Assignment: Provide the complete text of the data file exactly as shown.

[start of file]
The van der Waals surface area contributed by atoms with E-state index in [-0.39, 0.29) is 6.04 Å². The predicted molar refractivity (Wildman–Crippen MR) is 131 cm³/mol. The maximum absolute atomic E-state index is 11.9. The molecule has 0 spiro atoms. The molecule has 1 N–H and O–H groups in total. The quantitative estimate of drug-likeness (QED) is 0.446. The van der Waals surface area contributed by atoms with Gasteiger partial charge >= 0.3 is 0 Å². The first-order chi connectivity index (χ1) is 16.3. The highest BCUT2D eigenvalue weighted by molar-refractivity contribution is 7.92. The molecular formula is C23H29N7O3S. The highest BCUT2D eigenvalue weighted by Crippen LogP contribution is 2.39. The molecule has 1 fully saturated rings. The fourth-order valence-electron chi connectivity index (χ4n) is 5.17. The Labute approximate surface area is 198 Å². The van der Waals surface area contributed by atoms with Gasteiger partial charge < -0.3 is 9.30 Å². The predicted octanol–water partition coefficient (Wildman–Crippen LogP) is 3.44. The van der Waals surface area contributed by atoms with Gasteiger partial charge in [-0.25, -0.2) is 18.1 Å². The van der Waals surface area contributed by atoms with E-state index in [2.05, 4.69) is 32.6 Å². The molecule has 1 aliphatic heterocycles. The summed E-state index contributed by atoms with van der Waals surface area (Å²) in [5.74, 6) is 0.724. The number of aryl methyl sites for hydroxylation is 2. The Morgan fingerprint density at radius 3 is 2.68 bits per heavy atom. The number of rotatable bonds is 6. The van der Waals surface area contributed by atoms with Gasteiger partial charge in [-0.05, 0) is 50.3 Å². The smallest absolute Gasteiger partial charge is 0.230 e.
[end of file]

The van der Waals surface area contributed by atoms with E-state index in [-0.39, 0.29) is 6.04 Å². The predicted molar refractivity (Wildman–Crippen MR) is 131 cm³/mol. The maximum absolute atomic E-state index is 11.9. The molecule has 0 spiro atoms. The molecule has 1 N–H and O–H groups in total. The quantitative estimate of drug-likeness (QED) is 0.446. The van der Waals surface area contributed by atoms with Gasteiger partial charge >= 0.3 is 0 Å². The first-order chi connectivity index (χ1) is 16.3. The highest BCUT2D eigenvalue weighted by molar-refractivity contribution is 7.92. The molecular formula is C23H29N7O3S. The highest BCUT2D eigenvalue weighted by Crippen LogP contribution is 2.39. The molecule has 1 fully saturated rings. The fourth-order valence-electron chi connectivity index (χ4n) is 5.17. The Labute approximate surface area is 198 Å². The van der Waals surface area contributed by atoms with Gasteiger partial charge < -0.3 is 9.30 Å². The predicted octanol–water partition coefficient (Wildman–Crippen LogP) is 3.44. The van der Waals surface area contributed by atoms with Gasteiger partial charge in [-0.25, -0.2) is 18.1 Å². The van der Waals surface area contributed by atoms with E-state index in [2.05, 4.69) is 32.6 Å². The molecule has 1 aliphatic heterocycles. The summed E-state index contributed by atoms with van der Waals surface area (Å²) in [5.74, 6) is 0.724. The number of aryl methyl sites for hydroxylation is 2. The Morgan fingerprint density at radius 3 is 2.68 bits per heavy atom. The number of rotatable bonds is 6. The van der Waals surface area contributed by atoms with Gasteiger partial charge in [-0.05, 0) is 50.3 Å². The smallest absolute Gasteiger partial charge is 0.230 e.